A MkDocs build is controlled by the mkdocs.yml configuration file. Add the file with the following content to the docs/ directory:

site_name:        PACKAGE_NAME.jl
repo_url:         https://github.com/USER_NAME/PACKAGE_NAME.jl
site_description: Description...
site_author:      USER_NAME

extra_css:
- assets/Documenter.css

extra_javascript:
- https://cdnjs.cloudflare.com/ajax/libs/mathjax/2.7.1/MathJax.js?config=TeX-AMS_HTML
- assets/mathjaxhelper.js

markdown_extensions:
- extra
- tables
- fenced_code
- mdx_math

docs_dir: 'build'

pages:
- Home: index.md

If you have run Documenter and it has generated a build/ directory, you can now try running mkdocs build – this should now generate the site/ directory. You should also add the docs/site/ directory into your .gitignore file, which should now look like:

docs/build/
docs/site/

This is only a basic skeleton. Read through the MkDocs documentation if you would like to know more about the available settings.

### Deployment with MkDocs

To deploy MkDocs on Travis, you also need to provide additional keyword arguments to deploydocs. Your deploydocs call should look something like

deploydocs(
repo   = "github.com/USER_NAME/PACKAGE_NAME.jl.git",
deps   = Deps.pip("mkdocs", "pygments", "python-markdown-math"),
make   = () -> run(mkdocs build)
target = "site"
)
• deps serves to provide the required Python dependencies to build the documentation
• make specifies the function that calls mkdocs to perform the second build step
• target, which specified which files get copied to gh-pages, needs to point to the site/ directory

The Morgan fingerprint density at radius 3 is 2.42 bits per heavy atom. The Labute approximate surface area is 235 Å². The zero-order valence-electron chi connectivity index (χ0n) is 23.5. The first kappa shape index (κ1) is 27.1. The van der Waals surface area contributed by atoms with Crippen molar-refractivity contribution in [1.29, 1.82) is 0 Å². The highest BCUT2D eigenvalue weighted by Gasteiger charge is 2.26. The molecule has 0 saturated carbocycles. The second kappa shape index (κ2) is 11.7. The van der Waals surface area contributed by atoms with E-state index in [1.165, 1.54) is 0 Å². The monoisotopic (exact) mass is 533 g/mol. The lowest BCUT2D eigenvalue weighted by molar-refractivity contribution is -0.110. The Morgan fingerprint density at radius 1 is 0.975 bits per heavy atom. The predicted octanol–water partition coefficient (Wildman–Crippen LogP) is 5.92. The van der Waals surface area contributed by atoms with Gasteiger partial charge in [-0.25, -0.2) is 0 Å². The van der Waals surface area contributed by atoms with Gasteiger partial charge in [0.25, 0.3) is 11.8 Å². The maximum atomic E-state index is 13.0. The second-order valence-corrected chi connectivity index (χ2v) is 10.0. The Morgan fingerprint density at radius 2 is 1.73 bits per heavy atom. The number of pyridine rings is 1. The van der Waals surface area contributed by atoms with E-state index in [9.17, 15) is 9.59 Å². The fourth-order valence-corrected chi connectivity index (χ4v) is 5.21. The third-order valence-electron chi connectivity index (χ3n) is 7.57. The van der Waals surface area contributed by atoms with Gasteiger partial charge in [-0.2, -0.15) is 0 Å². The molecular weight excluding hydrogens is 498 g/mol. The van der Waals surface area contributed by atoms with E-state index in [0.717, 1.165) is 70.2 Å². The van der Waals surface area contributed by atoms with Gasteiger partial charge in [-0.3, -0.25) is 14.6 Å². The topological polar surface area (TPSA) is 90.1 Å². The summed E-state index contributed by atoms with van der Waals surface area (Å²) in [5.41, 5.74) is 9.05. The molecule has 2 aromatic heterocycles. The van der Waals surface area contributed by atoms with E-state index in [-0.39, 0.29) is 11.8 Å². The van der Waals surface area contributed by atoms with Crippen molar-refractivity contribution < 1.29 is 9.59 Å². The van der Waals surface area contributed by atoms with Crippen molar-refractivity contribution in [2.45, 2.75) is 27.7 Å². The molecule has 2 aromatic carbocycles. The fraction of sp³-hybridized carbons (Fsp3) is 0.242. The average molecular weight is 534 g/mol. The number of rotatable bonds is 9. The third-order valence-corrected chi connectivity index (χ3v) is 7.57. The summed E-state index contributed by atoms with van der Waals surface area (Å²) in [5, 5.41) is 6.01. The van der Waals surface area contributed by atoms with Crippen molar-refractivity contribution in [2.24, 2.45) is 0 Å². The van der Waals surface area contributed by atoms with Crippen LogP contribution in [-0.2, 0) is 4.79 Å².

In the example above we include the dependencies mkdocs and python-markdown-math. The former makes sure that MkDocs is installed to deploy the documentation, and the latter provides the mdx_math markdown extension to exploit MathJax rendering of latex equations in markdown. Other dependencies should be included here.

### $\LaTeX$: MkDocs and MathJax

To get MkDocs to display $\LaTeX$ equations correctly we need to update several of this configuration files described in the Package Guide.

docs/make.jl should add the python-markdown-math dependency to allow for equations to be rendered correctly.

# ...

deploydocs(
deps = Deps.pip("pygments", "mkdocs", "python-markdown-math"),
# ...
)

This package should also be installed locally so that you can preview the generated documentation prior to pushing new commits to a repository.

\$ pip install python-markdown-math

The docs/mkdocs.yml file must add the python-markdown-math extension, called mdx_math, as well as two MathJax JavaScript files:

# ...
markdown_extensions:
- mdx_math
# ...

extra_javascript:
- https://cdnjs.cloudflare.com/ajax/libs/mathjax/2.7.1/MathJax.js?config=TeX-AMS_HTML
- assets/mathjaxhelper.js
# ...

Final Remarks

Following this guide and adding the necessary changes to the configuration files should enable properly rendered mathematical equations within your documentation both locally and when built and deployed using the Travis built service.